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'The Devil's' in the Details
Kat Murphy, Special to MSN Movies

Lost somewhere in "The Devil's Double" is a good-to-great film, but it's sabotaged by a weak script and direction that fails to fully realize its challenging subject matter. Once a filmmaker of large promise, Lee Tamahori doesn't flex much emotional or stylistic muscle in this bloody, sexed-up, half-historical, all-hysterical drama.

Search: See photos of Dominic Cooper

That said, Tamahori hasn't lost his considerable talent for kinetic violence. The very air his characters breathe pulses with a lushness of color and suffocating density that signals barely suppressed bloodlust. And the director who made his bones drawing extraordinary portraits of masculinity from actors -- Temuera Harrison ("Once Were Warriors"), Nick Nolte ("Mulholland Falls"), Anthony Hopkins and Alec Baldwin ("The Edge") -- must have had something to do with Dominic Cooper's breakout performances here. Playing Saddam Hussein's mad son Uday and his fiday -- body double and bullet catcher -- Latif Yahia, Cooper alternately smolders in silence and erupts in spasms of raucous lunacy. (All memory of "Mamma Mia!" is exorcized.)

Enjoy "Double" as upscale exploitation flick, a sex-and-violence extravaganza feeding our appetite for perversity among the powerful. But note that even this second-tier Tamahori movie is fueled by an intense fascination with what men will do to find and hold on to a potent sense of self-identity that won't dissolve under pressure.

"The Devil's Double" one-sheet is solid gold, from the enthroned "Scarface"-style gangsta -- big gun erect in each fist, legs spread wide to center-stage his manhood -- to the palatial digs that surround this caricature of machismo. That testosterone-drenched image surely exemplifies what Uday Hussein aspires to. But in Tamahori's eyes -- and daddy Saddam's -- he's less than half a man.

The bucktoothed, falsetto-voiced, drag queen-loving monster unleashes his libido by snatching schoolgirls off the street, raping brides, eviscerating party guests and torturing Olympic athletes. But as an indulgent whore observes, "He's just a child." A baby shark in bling, Uday thrives in spaces saturated in shades of hot gold and orange and red. Even in the luxe, creamy interiors of his palace, the air is thick with golden dust, blinding Uday and his enablers to everything but appetite.

Into this world of smoke and mirrors comes an ex-soldier coerced (his family are hostages) into acting as Uday's double, proof against assassination and stand-in at speeches and ceremonies. Acting dual roles in the same frame-space, Cooper deftly plays both id and superego, child and man. (So flawless is the technical achievement, you'll soon forget that it's Cooper x2 on-screen.)

While Cooper's Uday careens from one atrocity to another, brandishing guns, knives and whips, his Latif acts as conscience, watching in silence, internalizing horror. Indeed, metronomic cuts from Uday's bad behavior to his double's grimaces of self-righteous disapproval get old fast, so we doubly enjoy the movie's strain of perverse hilarity.

Tamahori makes Latif a still point in chaos, the quiet man with scruples. But how to keep the shape of self intact when your mirror image is out and about, committing all manner of evil? Latif's dilemma recalls Edgar Allan Poe's classic doppelganger tale "William Wilson," in which a man's double leads him into debauchery, and finally faces him down in a mirror.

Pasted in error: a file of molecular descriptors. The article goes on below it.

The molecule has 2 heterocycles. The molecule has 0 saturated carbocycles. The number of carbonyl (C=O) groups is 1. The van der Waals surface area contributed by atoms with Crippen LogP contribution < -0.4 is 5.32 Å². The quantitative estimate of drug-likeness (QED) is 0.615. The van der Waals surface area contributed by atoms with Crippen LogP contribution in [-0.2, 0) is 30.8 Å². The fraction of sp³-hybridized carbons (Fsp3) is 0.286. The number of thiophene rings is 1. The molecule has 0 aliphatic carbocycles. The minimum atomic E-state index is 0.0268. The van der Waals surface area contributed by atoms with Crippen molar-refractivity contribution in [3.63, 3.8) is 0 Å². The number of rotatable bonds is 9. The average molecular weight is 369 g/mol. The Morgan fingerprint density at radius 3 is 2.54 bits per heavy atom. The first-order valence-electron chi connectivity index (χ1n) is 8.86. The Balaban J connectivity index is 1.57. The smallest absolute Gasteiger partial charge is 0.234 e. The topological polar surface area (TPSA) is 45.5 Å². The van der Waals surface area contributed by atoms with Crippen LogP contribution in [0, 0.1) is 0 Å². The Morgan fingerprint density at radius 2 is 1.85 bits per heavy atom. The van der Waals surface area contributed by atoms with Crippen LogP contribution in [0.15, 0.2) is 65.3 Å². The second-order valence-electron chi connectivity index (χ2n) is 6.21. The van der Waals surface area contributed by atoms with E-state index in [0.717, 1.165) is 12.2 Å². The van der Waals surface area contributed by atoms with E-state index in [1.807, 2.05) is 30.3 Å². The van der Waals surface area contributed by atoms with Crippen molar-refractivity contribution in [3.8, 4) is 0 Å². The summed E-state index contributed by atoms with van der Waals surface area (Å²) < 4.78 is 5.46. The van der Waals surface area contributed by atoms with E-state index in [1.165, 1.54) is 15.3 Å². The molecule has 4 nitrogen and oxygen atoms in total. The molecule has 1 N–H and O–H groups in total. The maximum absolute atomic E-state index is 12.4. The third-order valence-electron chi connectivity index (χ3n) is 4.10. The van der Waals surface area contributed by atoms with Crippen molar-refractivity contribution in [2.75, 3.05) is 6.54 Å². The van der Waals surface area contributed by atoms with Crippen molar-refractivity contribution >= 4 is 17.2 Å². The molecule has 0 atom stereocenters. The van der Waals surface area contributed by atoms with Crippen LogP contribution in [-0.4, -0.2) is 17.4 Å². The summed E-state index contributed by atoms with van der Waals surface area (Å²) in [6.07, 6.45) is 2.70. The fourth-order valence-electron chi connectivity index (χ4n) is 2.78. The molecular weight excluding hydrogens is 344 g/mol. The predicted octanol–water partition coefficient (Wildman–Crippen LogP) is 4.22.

At one point we think we're watching Uday ranting in front of a mirror; turns out it's Latif flawlessly channeling his keeper. "I will never let you go," swears Uday. "I love you too much." Only the equivalent of bloody amputation can make Latif whole again. (The real Latif has attempted suicide several times and spent years in therapy, unable to exorcise the devil inside him.)

Fertile territory, and one wishes that Tamahori had dug into it with the same passion and intelligence he brought to "The Edge." In that film, working from a terrific David Mamet script, the New Zealand director ferociously deconstructed the meaning of masculinity, pitting brute machismo against thinking man. Sadly, that fierce sensibility is MIA when it comes to the dangerous dissolution of self with which Latif is threatened, and which Uday may secretly desire.

Truth is, "The Devil's Double," for all its phallic flash, is a largely impotent exercise. Despite Cooper's bravura performances, it never rises to the level of tragedy, and finally just peters out, dead-ending in cliché. Hard to hear the director who once powered up "Once Were Warriors" diagnose his latest film's lack of spine: "There's not much of a message here other than despots have children that run out of control and we should put them up against the wall and shoot them."

Kat Murphy once had the pleasure of writing a book-length comparison of Howard Hawks and Ernest Hemingway, friends and fellow travelers in fiction (Quentin Tarantino reckoned it "cool."). She's reviewed movies in newspapers and magazines (Movietone News, Film Comment, Village Voice, Film West, Steadycam) and on websites (Reel.com, Cinemania.com, Amazon.com). Her writing has been included in book anthologies ("Women and Cinema," "The Myth of the West," "Best American Movie Writing 1998"). During her checkered career, Kat's done everything from writing speeches for Bill Clinton, Jack Lemmon, Harrison Ford, et al., to researching torture-porn movies for a law firm. She adores Bigelow, Breillat and Denis -- and arguing about movies in any and all arenas.

For more movie news, follow MSN Movies on Facebook and Twitter.